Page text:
Some of you will recognize this old war horse, The Pilgrim Hymnal, which was used in most Congregational UCC churches from 1904 until The New Century Hymnal was published in 1995. The first editor of The Pilgrim Hymnal was Washington Gladden, senior minister at First Congregational Church in Columbus, Ohio. Gladden was called the father of the Social Gospel movement. Now, some of you think that the theology of The New Century Hymnal is a bit radical, but The Pilgrim Hymnal had an entire section called “The Kingdom of God on Earth.” Let me read you the words to a hymn by Frederick Hosmer, a Unitarian minister who taught at Harvard Divinity School:
“Thy kingdom come, O Lord, wide-circling as the sun; fulfill of old thy word, and make the nations one.
“One in the bond of peace, the service glad and free, of truth and righteousness, of love and equity.
“Till rise in ordered plan, on firm foundations broad, the commonwealth of man, the city of our God.”
Saying those things in certain circles today will have you branded as a liberal! It’s radical stuff with serious political ramifications, and it’s been part of our tradition for a century.
The most influential theologian of the Social Gospel movement was Walter Rauschenbusch, a German-born American Baptist, who served in Hell’s Kitchen in New York and taught at Colgate-Rochester School of Divinity. “The kingdom of God,” he wrote in 1907, “is a collective conception involving the whole social life of man. It is not a matter of saving human atoms, but of saving the social organism. It is not a matter of getting individuals to heaven, but of transforming life on earth into the harmony of heaven.”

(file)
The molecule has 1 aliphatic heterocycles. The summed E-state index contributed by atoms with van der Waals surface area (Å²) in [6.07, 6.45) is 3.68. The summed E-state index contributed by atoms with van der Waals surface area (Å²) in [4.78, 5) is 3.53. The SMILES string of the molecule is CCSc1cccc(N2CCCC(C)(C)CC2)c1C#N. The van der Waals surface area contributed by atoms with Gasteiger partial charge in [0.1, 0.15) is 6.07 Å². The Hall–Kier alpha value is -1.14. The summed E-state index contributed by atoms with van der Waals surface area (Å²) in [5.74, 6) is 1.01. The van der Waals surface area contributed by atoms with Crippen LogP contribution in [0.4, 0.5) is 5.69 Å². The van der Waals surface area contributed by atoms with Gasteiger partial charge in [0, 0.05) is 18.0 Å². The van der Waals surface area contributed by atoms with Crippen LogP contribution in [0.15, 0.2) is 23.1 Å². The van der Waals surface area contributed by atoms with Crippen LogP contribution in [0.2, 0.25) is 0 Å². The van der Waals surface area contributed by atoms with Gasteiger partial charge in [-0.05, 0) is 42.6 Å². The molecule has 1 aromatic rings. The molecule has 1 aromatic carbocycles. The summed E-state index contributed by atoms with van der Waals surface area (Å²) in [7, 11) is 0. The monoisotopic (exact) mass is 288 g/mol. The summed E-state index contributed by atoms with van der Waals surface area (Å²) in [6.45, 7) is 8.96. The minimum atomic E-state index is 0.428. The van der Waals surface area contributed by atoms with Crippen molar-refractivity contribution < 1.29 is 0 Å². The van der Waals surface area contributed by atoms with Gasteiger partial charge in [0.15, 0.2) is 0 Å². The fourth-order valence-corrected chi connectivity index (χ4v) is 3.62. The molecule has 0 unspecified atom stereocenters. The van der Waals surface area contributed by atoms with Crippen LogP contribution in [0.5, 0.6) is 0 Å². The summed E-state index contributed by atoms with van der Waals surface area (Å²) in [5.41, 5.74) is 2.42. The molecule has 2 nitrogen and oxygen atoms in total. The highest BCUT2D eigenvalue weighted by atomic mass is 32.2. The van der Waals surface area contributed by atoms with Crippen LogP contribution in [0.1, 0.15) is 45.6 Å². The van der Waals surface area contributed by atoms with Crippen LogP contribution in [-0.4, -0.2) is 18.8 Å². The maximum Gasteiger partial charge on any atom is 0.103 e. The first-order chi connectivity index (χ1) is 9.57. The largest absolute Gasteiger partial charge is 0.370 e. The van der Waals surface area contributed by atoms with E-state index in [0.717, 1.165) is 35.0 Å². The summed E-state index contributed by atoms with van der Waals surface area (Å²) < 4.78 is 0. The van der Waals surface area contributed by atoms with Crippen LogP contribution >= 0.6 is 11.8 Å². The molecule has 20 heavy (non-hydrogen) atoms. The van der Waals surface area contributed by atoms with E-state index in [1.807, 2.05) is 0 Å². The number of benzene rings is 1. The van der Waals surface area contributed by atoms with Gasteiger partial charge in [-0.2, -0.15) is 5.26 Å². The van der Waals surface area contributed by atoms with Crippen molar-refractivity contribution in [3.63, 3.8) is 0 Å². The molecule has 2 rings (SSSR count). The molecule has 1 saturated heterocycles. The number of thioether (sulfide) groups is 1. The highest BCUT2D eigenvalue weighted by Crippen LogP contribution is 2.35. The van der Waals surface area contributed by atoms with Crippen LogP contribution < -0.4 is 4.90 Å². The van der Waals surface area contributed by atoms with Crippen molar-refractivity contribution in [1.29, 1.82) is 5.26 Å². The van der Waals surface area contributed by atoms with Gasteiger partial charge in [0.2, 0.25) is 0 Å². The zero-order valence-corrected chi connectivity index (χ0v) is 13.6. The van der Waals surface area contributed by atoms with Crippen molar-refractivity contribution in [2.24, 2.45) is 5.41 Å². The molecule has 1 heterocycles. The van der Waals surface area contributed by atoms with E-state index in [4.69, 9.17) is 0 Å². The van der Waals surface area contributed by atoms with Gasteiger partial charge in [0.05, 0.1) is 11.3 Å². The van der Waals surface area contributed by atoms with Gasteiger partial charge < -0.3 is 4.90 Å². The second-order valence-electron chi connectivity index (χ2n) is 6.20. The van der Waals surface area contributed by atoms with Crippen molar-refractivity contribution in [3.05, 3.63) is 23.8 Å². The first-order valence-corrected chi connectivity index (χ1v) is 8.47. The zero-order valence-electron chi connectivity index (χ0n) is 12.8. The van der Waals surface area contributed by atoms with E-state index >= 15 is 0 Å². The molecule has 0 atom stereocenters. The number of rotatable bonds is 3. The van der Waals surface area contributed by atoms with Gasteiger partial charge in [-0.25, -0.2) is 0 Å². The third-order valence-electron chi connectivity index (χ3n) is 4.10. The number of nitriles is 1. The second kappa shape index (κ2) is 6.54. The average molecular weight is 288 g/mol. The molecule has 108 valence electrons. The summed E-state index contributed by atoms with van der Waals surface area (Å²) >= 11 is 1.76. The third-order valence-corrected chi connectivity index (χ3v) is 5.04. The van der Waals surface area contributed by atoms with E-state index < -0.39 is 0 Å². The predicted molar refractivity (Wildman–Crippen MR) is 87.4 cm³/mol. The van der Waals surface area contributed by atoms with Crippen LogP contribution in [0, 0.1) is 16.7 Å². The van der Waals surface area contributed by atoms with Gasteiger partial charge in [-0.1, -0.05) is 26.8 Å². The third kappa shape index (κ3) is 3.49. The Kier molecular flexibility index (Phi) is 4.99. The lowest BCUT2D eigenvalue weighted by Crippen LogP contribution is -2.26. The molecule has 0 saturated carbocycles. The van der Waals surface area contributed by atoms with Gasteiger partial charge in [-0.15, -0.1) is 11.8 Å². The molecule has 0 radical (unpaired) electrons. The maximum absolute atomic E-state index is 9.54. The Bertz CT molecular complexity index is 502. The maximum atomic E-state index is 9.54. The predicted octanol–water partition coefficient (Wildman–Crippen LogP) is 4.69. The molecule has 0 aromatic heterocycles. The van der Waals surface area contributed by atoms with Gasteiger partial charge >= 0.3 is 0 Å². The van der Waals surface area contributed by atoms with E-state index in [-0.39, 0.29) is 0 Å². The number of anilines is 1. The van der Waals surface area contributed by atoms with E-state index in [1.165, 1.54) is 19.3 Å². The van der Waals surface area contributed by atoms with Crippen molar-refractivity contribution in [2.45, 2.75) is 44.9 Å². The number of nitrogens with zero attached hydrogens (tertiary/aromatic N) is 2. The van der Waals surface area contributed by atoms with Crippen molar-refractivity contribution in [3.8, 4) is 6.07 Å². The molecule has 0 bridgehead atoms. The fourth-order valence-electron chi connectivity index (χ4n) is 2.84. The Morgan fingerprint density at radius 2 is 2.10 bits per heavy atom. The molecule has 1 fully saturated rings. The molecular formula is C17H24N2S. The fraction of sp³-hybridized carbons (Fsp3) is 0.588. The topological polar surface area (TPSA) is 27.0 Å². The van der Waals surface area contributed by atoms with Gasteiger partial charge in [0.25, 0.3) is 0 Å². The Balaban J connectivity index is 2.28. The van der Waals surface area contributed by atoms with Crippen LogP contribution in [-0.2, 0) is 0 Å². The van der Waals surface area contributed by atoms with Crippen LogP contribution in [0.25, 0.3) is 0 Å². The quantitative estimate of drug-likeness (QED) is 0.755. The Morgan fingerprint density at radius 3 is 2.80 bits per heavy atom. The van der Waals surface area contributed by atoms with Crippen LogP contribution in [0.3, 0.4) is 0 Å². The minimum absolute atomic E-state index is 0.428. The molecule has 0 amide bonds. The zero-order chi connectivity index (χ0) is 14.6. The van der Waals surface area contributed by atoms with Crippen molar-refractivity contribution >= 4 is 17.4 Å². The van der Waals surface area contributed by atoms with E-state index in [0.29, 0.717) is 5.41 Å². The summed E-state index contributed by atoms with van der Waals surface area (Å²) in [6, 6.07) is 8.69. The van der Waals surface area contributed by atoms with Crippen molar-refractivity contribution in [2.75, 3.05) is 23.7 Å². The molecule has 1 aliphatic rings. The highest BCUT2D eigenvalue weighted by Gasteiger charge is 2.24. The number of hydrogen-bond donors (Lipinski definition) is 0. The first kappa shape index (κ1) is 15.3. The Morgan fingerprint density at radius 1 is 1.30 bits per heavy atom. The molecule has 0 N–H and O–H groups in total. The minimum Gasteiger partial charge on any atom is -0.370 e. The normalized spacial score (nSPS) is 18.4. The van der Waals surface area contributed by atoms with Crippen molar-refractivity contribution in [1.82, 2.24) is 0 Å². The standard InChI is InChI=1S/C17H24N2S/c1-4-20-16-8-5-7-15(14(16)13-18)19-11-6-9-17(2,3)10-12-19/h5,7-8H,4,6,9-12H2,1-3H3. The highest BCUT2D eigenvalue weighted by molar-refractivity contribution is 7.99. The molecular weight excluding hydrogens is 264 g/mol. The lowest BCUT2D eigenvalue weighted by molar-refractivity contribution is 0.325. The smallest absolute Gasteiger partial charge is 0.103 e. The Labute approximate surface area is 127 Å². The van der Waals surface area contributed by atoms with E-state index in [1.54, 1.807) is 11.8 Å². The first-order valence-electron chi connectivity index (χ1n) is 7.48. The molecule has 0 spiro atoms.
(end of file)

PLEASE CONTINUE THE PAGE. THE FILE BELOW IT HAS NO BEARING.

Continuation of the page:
Because of the dominance of this theology in the late 19th and early 20th centuries, I think one can make a case that it helped shape the politics of the Progressive Era, when government came to grips with the Industrial Revolution. And I think one can make a case that it also informed the New Deal and increased governmental involvement in providing jobs and relief for those who were battered by the Great Depression. If you were to say the phrase, “the Kingdom of God” to Teddy or Franklin Roosevelt, they would have known that you were talking about God’s liberating reign of justice, here and now.
So, what is the good news? It is that the kingdom of God is here among us. That can fuel hope enough for a lifetime.
Vida Dutton Scudder, an Episcopal Social Gospeler and Wellesley professor, listed three ways Christians can respond to a growing awareness of human suffering: direct charity, social reform, and social transformation. Charity involves giving to those who are suffering (when you give shelter to a family experiencing homelessness); social reform means creating and supporting organizations for their care (like Neighbor to Neighbor); social transformation is about justice and changing the structures that cause suffering, which often seem intractable. The aim of the kingdom is radical, and includes dramatic social transformation.